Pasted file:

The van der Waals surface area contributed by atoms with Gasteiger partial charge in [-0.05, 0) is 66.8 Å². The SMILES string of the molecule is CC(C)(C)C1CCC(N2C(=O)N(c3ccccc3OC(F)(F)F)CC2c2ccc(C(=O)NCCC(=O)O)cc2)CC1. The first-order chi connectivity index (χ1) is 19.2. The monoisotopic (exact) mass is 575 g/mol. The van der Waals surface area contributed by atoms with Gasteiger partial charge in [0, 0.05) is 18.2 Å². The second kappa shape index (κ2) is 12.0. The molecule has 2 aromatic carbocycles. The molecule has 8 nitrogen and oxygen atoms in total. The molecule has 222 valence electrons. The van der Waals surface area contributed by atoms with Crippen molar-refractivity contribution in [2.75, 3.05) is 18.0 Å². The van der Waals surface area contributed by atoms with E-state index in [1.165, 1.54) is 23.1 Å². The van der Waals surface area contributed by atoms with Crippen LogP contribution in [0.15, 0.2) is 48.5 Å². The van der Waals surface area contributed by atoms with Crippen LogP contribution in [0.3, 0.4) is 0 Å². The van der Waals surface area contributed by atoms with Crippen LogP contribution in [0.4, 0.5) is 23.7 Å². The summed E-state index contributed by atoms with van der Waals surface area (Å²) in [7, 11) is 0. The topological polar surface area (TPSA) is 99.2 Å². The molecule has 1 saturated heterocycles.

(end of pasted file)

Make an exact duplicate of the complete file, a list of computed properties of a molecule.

The van der Waals surface area contributed by atoms with Gasteiger partial charge in [-0.05, 0) is 66.8 Å². The SMILES string of the molecule is CC(C)(C)C1CCC(N2C(=O)N(c3ccccc3OC(F)(F)F)CC2c2ccc(C(=O)NCCC(=O)O)cc2)CC1. The first-order chi connectivity index (χ1) is 19.2. The monoisotopic (exact) mass is 575 g/mol. The van der Waals surface area contributed by atoms with Gasteiger partial charge in [0, 0.05) is 18.2 Å². The second kappa shape index (κ2) is 12.0. The molecule has 2 aromatic carbocycles. The molecule has 8 nitrogen and oxygen atoms in total. The molecule has 222 valence electrons. The van der Waals surface area contributed by atoms with Crippen molar-refractivity contribution in [2.75, 3.05) is 18.0 Å². The van der Waals surface area contributed by atoms with E-state index in [1.165, 1.54) is 23.1 Å². The van der Waals surface area contributed by atoms with Crippen LogP contribution in [0.15, 0.2) is 48.5 Å². The van der Waals surface area contributed by atoms with Crippen LogP contribution in [0.3, 0.4) is 0 Å². The van der Waals surface area contributed by atoms with Crippen LogP contribution in [0.4, 0.5) is 23.7 Å². The summed E-state index contributed by atoms with van der Waals surface area (Å²) in [7, 11) is 0. The topological polar surface area (TPSA) is 99.2 Å². The molecule has 1 saturated heterocycles.